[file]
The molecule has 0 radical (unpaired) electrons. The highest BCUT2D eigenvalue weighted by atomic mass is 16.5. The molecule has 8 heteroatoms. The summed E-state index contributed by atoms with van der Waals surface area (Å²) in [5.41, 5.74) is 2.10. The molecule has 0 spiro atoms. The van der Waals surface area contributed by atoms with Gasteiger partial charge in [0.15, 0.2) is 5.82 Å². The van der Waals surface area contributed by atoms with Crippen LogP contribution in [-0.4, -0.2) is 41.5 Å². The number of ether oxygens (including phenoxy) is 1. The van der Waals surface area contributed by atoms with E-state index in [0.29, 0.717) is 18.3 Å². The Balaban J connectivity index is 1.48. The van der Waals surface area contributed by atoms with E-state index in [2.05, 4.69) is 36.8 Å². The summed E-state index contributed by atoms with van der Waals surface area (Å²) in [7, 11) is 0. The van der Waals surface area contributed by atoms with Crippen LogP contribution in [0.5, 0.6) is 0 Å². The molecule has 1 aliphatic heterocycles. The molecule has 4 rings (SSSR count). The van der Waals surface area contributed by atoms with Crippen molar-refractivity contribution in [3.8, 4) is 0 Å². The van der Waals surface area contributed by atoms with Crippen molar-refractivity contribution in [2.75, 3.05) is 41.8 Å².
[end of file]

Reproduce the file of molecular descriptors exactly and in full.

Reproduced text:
The molecule has 0 radical (unpaired) electrons. The highest BCUT2D eigenvalue weighted by atomic mass is 16.5. The molecule has 8 heteroatoms. The summed E-state index contributed by atoms with van der Waals surface area (Å²) in [5.41, 5.74) is 2.10. The molecule has 0 spiro atoms. The van der Waals surface area contributed by atoms with Gasteiger partial charge in [0.15, 0.2) is 5.82 Å². The van der Waals surface area contributed by atoms with Crippen LogP contribution in [-0.4, -0.2) is 41.5 Å². The number of ether oxygens (including phenoxy) is 1. The van der Waals surface area contributed by atoms with E-state index in [0.29, 0.717) is 18.3 Å². The Balaban J connectivity index is 1.48. The van der Waals surface area contributed by atoms with E-state index in [2.05, 4.69) is 36.8 Å². The summed E-state index contributed by atoms with van der Waals surface area (Å²) in [7, 11) is 0. The van der Waals surface area contributed by atoms with Crippen LogP contribution in [0.5, 0.6) is 0 Å². The molecule has 1 aliphatic heterocycles. The molecule has 4 rings (SSSR count). The van der Waals surface area contributed by atoms with Crippen molar-refractivity contribution in [3.8, 4) is 0 Å². The van der Waals surface area contributed by atoms with Crippen molar-refractivity contribution in [2.75, 3.05) is 41.8 Å².